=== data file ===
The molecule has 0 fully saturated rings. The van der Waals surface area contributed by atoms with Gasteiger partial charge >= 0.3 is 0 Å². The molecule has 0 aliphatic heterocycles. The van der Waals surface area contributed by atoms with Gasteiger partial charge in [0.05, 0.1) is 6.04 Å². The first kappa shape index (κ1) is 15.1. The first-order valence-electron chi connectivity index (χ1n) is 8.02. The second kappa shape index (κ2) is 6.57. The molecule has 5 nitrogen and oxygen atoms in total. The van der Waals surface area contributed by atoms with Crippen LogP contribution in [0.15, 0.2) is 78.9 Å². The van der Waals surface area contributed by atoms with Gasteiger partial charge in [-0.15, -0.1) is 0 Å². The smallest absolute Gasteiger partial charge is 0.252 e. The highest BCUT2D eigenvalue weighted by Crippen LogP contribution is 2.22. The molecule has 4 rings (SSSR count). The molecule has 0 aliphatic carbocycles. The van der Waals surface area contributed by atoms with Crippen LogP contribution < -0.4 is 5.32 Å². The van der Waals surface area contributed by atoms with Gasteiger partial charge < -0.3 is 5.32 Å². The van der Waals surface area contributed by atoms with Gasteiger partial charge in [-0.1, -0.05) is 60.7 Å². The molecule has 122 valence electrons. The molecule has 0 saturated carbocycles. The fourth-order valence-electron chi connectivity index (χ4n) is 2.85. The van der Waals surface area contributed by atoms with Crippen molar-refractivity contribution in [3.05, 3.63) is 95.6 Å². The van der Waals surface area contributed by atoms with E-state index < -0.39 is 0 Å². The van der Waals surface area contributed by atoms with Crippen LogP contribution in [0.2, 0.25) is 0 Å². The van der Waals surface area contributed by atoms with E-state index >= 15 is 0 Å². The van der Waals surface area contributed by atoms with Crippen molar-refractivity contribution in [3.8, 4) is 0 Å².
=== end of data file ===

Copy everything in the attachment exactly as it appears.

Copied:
The molecule has 0 fully saturated rings. The van der Waals surface area contributed by atoms with Gasteiger partial charge >= 0.3 is 0 Å². The molecule has 0 aliphatic heterocycles. The van der Waals surface area contributed by atoms with Gasteiger partial charge in [0.05, 0.1) is 6.04 Å². The first kappa shape index (κ1) is 15.1. The first-order valence-electron chi connectivity index (χ1n) is 8.02. The second kappa shape index (κ2) is 6.57. The molecule has 5 nitrogen and oxygen atoms in total. The van der Waals surface area contributed by atoms with Crippen LogP contribution in [0.15, 0.2) is 78.9 Å². The van der Waals surface area contributed by atoms with Gasteiger partial charge in [-0.15, -0.1) is 0 Å². The smallest absolute Gasteiger partial charge is 0.252 e. The highest BCUT2D eigenvalue weighted by Crippen LogP contribution is 2.22. The molecule has 4 rings (SSSR count). The molecule has 0 aliphatic carbocycles. The van der Waals surface area contributed by atoms with Crippen LogP contribution < -0.4 is 5.32 Å². The van der Waals surface area contributed by atoms with Gasteiger partial charge < -0.3 is 5.32 Å². The van der Waals surface area contributed by atoms with Gasteiger partial charge in [-0.1, -0.05) is 60.7 Å². The molecule has 122 valence electrons. The molecule has 0 saturated carbocycles. The fourth-order valence-electron chi connectivity index (χ4n) is 2.85. The van der Waals surface area contributed by atoms with Crippen molar-refractivity contribution in [3.05, 3.63) is 95.6 Å². The van der Waals surface area contributed by atoms with E-state index < -0.39 is 0 Å². The van der Waals surface area contributed by atoms with Crippen LogP contribution in [0.2, 0.25) is 0 Å². The van der Waals surface area contributed by atoms with E-state index >= 15 is 0 Å². The van der Waals surface area contributed by atoms with Crippen molar-refractivity contribution in [3.8, 4) is 0 Å².